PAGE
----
On 20 April 2021, the CFC held its 71st Meeting of the Executive Board (EB), using teleconference facilities for the third time due to the restrictions posed by the COVID-19 pandemic. The meeting was chaired by Ms. Anna Tofftén (Sweden) and was well attended. It also included the participation of the newly elected Chairperson of the Consultative Committee, Ms. Jie Chen (China), and of the Minister for Agriculture & Fisheries of Jamaica, Hon’ble Mr. Floyd Green and other dignitaries from CFC’s member states and partners.
In his opening remarks, Managing Director Sheikh Mohammed Belal addressed the lingering effects of the COVID-19 pandemic on developing countries and small producers. He emphasised that Least Developed Countries, Landlocked Developing Countries, and Small Island Developing Countries must be urgently addressed. Moreover, as an increasing number of quality projects are being submitted under the Call for Proposals, member states were urged to provide the necessary support for the CFC to do justice of these good proposals, and thus, expand its impact. In this regard, the stronger focus of CFC projects on SDG 13 (Climate action), beyond its “core SDGs”, was highlighted.
Amb. Belal also referred to two CFC projects that were presented by their business owners during the Pre-EB meeting on 19 April 2021, namely Ms. Kinoti of Shalem Investments Ltd. from Kenya and Mr. Bakker of Kennemer Foods International Inc. from the Philippines. During this session, they shared their respective projects and the impact they have created, which may serve as good examples for future projects.
The EB discussed six project proposals that were submitted through the Open Call for Proposals and recommended by the Consultative Committee. After careful consideration, all projects were approved by the Board to receive CFC finance. The total cost of projects approved equals USD 68,4 million, of which the CFC contributes USD 12 million, in form of loans. These projects are based in Kenya, Tanzania (LDC), Peru, Brazil, Guatemala, Honduras, Nicaragua; they cover different kinds of commodities such as canola, avocado, soya, pulses, nuts, coffee, agrifinance. Emphasis is placed on CFC “core” SDGs, namely SDG1 (No poverty), SDG2 (Zero hunger), SDG5 (Gender equality), SDG8 (Decent work and economic growth); however, certain projects also aim at contributing to SDG12 (Responsible consumption and production), SDG13 (Climate action) and SDG17 (Partnerships for the goals). Overall, these projects combined are expected to reach 42,360 smallholder farmers, helping them to have better access to markets and increase their productivity levels.
To keep CFC operations in line with current industry best practices, the EB approved two important measures. The first is the Anti-Bribery and Corruption Policy (ABC Policy), which purpose is to make sure that whoever CFC may deal with, and wherever CFC may operate, CFC is committed to doing so lawfully, ethically and with integrity. As part of this commitment, all forms of bribery and corruption are unacceptable and will not be tolerated in the CFC. The second is the set-up of an “Independent Complaints Mechanism”. This is aimed at facilitating early indication and prompt remediation of CFC project-related complaints. Although CFC financed projects strive to achieve sustainable development impact, there may be unintended or unforeseen negative impacts on local communities and the physical environment within which they live or upon which they depend for their livelihoods. This Mechanism, therefore, ensures the right to be heard for Complainants who feel affected by a CFC financed project in order to resolve disputes and assist the CFC in drawing lessons for current and future operations.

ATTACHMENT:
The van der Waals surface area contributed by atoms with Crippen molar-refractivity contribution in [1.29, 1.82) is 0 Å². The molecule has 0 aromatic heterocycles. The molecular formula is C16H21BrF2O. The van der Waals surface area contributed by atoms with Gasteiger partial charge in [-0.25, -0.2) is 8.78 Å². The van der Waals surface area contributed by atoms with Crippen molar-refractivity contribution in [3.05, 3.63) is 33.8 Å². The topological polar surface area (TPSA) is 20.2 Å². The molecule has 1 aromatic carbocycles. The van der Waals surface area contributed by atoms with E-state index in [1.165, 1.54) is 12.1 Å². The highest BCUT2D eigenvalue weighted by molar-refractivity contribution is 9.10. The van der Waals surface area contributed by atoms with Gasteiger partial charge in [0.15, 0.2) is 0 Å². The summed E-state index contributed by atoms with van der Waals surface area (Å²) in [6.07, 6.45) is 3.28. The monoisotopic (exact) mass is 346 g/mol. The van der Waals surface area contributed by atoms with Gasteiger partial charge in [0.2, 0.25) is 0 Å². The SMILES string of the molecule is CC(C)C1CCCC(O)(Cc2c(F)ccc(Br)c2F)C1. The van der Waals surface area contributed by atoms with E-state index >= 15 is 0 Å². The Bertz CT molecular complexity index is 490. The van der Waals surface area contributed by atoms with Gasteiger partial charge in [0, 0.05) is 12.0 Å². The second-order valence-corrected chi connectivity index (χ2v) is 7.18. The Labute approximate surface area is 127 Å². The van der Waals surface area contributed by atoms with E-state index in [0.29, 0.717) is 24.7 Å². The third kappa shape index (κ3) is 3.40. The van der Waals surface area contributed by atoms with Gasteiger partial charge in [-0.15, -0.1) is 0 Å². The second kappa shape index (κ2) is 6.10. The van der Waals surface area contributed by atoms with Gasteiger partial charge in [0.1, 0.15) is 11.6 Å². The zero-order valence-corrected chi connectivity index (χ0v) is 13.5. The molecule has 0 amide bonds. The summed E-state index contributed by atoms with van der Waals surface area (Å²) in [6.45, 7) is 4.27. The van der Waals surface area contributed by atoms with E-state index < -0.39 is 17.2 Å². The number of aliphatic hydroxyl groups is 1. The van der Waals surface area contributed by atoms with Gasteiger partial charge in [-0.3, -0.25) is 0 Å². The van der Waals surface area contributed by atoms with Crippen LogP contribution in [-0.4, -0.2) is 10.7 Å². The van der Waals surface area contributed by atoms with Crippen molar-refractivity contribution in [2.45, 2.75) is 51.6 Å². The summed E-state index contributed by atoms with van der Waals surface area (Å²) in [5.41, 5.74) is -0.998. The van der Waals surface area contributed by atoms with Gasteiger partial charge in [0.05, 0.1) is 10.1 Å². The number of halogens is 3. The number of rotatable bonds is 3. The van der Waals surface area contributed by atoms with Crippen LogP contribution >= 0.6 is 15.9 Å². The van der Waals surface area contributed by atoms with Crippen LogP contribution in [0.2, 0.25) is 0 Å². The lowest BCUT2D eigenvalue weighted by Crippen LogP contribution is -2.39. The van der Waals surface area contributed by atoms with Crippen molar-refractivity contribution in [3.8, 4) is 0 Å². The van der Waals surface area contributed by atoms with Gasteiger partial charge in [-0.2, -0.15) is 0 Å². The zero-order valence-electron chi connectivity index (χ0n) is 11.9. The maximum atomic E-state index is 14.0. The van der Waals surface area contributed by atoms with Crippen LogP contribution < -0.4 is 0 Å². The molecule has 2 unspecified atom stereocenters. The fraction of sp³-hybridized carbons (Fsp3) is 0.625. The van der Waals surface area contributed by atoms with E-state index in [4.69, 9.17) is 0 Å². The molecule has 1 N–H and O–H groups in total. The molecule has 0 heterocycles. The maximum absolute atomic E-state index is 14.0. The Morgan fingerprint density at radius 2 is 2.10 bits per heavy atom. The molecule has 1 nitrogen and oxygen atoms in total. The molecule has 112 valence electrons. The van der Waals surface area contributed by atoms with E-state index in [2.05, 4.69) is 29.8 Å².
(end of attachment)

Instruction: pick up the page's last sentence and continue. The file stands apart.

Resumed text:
The EB listened to Mr. Herbert Ndahiro (Rwanda), Chairperson of the Open-ended Working Group (WG) on Sustainable Fund Management, who delivered his interim report on the activities of the formation of the Commodity Impact Investment Facility (CIIF). The Chair encouraged the Member States to take active part in this effort to strengthen the public private partnership in the work of the CFC and enhance its capacity to deliver on the expectations of Members. As activities are progressing, the WG intends to deliver a recommendation to the next meeting of the EB in October 2021, and to bring this to the attention of the Governing Council in December 2021 for their consideration.
Given the disruptions that the COVID-19 pandemic has brought worldwide for a year now, the CFC has managed to continue operating efficiently and presented its adaptation measures to the EB. Local consultants were hired to conduct due diligence or other on-site works on behalf of the CFC. Moreover, the CFC unlocked an Emergency Liquidity Facility (ELF) in June 2020 as a focused instrument to mitigate the impact of the pandemic, and allowed for more flexibility to amend repayment schedules of CFC loans in compelling cases. This year-long adaptation has thus revealed significant findings. Despite all the challenges, some changes proved to be positive and the CFC, with the support of the EB, is reflecting on the lessons learned to prepare the CFC for the future.
The EB can be seen as a success as it not only deliberated on the important agenda items that were very timely and relevant, or for the projects that it approved, EB also worked harder to make CFC ready for a green recovery after the pandemic. Only joint efforts, innovation and resilience will help achieve greater impact.